The bar has been set high, at least in terms of quality, for Corbijn’s follow-up.  First films usually don’t receive much notice at the Oscars, the rare exception coming, ironically, for the George Clooney vehicle “Michael Clayton,” which received nominations for Best Picture and Best Director for Tony Gilroy.  Second films, however, have been able to gain traction.  Let’s look at last year’s Best Director nominees and their second films.

  • Winner Kathryn Bigelow made her second film, “Near Dark,” in 1987.  A vampire movie can become a cult favorite, but it’s certainly very hard to take seriously as an Oscar movie.
  • James Cameron made his second film, “The Terminator,” in 1984.  Wildly under-appreciated at the time, it’s now a classic, enshrined in the National Film Registry.
  • Quentin Tarantino made his second film, “Pulp Fiction,” in 1994.  It is considered by some to be a watershed movie in the history of independent film and got Tarantino an Oscar nomination for his directorial work.  The movie also won Best Original Screenplay and was nominated for Best Picture.
  • Jason Reitman made his second film, “Juno,” in 2007.  The movie was nominated for Best Picture, and Reitman was a surprise announcement for a Best Director nomination.
  • Lee Daniels made his second film, “Precious,” in 2009.  The movie was nominated for Best Picture, and Daniels was nominated for Best Director.

See, it does happen!  Second films have found great success, both for the movie and for the director.  The question is whether “The American” will trod the glorious path in 2010 or march its way into (potentially momentary) obscurity.  There has yet to be a review of the movie, so the path truly is unknown.

BEST BETS FOR NOMINATIONS: Best Actor (George Clooney)

OTHER POSSIBLE NOMINATIONS: Best Picture, Best Director, Best Cinematography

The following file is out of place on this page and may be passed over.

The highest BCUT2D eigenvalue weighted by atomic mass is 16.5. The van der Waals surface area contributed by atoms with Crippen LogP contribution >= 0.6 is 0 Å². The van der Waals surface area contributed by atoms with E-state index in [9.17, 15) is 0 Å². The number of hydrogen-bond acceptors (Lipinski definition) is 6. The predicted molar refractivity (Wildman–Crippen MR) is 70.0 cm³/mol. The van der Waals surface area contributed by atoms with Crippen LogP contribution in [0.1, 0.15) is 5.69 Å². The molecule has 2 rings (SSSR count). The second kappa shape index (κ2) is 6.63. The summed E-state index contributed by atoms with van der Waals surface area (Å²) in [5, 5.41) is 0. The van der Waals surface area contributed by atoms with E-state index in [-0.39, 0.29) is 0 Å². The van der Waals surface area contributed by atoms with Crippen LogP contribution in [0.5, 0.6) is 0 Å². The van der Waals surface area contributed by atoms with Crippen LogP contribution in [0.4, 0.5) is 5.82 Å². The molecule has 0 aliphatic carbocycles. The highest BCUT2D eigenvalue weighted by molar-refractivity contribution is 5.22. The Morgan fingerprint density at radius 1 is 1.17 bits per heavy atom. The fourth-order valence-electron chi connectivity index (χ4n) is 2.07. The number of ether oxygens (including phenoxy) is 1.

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6 responses

25 08 2010
Fitz

I couldn’t vote glory, not with all the Oscar bait out there (Conviction, The Kids Are Alright, and 127 Hours) the odds aren’t good for this, or The Town or Black Swan for that matter. The Academy will be too stodgy to recognize those three films.

25 08 2010
CMrok93

Doesn’t look like anything special, other than another typical thriller, that just so happens to have Clooney in the lead role. I liked Control, but this just looks so different.

25 08 2010
Jennifer

When I first saw this movie poster I was instantly reminded of this one:
http://tinyurl.com/22pqr2z

When I saw “Up in the Air” I declared Clooney a modern-day version of Carey Grant, I just saw so many similarities.

26 08 2010
Marshall

That’s interesting … I do feel like Clooney has become the suave leading man of our era, someone with a lot of class like an old time movie star. Glad you brought up that comparison.

26 08 2010
Red

While it’s good to see Clooney do a part that isn’t a typical role for him, I am with the crowd that thinks that this will be just another triller that Oscar won’t care about.

10 09 2010
Stuart O'Quin

Judging by the general exit polling for this movie, I think most viewers found “The American” to fall short of the dream. As to how the academy will look at it: the Oscars are becoming more and more of a popularity contest all the time. This can only spell bad things for a film like this.